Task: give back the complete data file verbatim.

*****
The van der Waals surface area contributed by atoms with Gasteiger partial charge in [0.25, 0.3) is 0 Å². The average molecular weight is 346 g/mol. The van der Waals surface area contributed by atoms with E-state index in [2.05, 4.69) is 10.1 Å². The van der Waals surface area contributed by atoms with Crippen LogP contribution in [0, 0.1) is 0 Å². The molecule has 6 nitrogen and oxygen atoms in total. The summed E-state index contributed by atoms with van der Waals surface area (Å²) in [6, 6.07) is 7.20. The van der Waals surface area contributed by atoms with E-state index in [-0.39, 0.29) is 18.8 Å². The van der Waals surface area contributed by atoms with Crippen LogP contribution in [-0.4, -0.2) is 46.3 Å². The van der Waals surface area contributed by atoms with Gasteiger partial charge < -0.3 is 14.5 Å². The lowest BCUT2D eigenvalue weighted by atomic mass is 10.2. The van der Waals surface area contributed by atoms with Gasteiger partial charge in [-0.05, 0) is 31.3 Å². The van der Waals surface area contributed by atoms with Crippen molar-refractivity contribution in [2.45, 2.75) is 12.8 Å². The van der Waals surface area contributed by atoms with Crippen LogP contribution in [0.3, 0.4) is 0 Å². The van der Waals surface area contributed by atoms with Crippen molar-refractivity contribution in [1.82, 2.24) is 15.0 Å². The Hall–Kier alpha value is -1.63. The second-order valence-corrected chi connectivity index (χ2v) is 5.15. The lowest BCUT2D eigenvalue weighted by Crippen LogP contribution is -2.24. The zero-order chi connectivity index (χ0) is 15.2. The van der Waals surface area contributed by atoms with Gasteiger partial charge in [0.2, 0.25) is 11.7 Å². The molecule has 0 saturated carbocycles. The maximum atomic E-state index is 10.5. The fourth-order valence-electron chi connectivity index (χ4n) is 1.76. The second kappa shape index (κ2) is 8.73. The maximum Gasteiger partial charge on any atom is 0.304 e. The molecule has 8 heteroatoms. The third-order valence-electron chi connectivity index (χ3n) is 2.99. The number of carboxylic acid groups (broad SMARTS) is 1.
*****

The van der Waals surface area contributed by atoms with Gasteiger partial charge in [0.25, 0.3) is 0 Å². The average molecular weight is 346 g/mol. The van der Waals surface area contributed by atoms with E-state index in [2.05, 4.69) is 10.1 Å². The van der Waals surface area contributed by atoms with Crippen LogP contribution in [0, 0.1) is 0 Å². The molecule has 6 nitrogen and oxygen atoms in total. The summed E-state index contributed by atoms with van der Waals surface area (Å²) in [6, 6.07) is 7.20. The van der Waals surface area contributed by atoms with E-state index in [-0.39, 0.29) is 18.8 Å². The van der Waals surface area contributed by atoms with Crippen LogP contribution in [-0.4, -0.2) is 46.3 Å². The van der Waals surface area contributed by atoms with Gasteiger partial charge < -0.3 is 14.5 Å². The lowest BCUT2D eigenvalue weighted by atomic mass is 10.2. The van der Waals surface area contributed by atoms with Gasteiger partial charge in [-0.05, 0) is 31.3 Å². The van der Waals surface area contributed by atoms with Crippen molar-refractivity contribution in [2.45, 2.75) is 12.8 Å². The van der Waals surface area contributed by atoms with Crippen LogP contribution in [0.3, 0.4) is 0 Å². The van der Waals surface area contributed by atoms with Crippen molar-refractivity contribution in [1.82, 2.24) is 15.0 Å². The Hall–Kier alpha value is -1.63. The second-order valence-corrected chi connectivity index (χ2v) is 5.15. The lowest BCUT2D eigenvalue weighted by Crippen LogP contribution is -2.24. The zero-order chi connectivity index (χ0) is 15.2. The van der Waals surface area contributed by atoms with Gasteiger partial charge in [0.2, 0.25) is 11.7 Å². The molecule has 0 saturated carbocycles. The maximum atomic E-state index is 10.5. The fourth-order valence-electron chi connectivity index (χ4n) is 1.76. The second kappa shape index (κ2) is 8.73. The maximum Gasteiger partial charge on any atom is 0.304 e. The molecule has 8 heteroatoms. The third-order valence-electron chi connectivity index (χ3n) is 2.99. The number of carboxylic acid groups (broad SMARTS) is 1.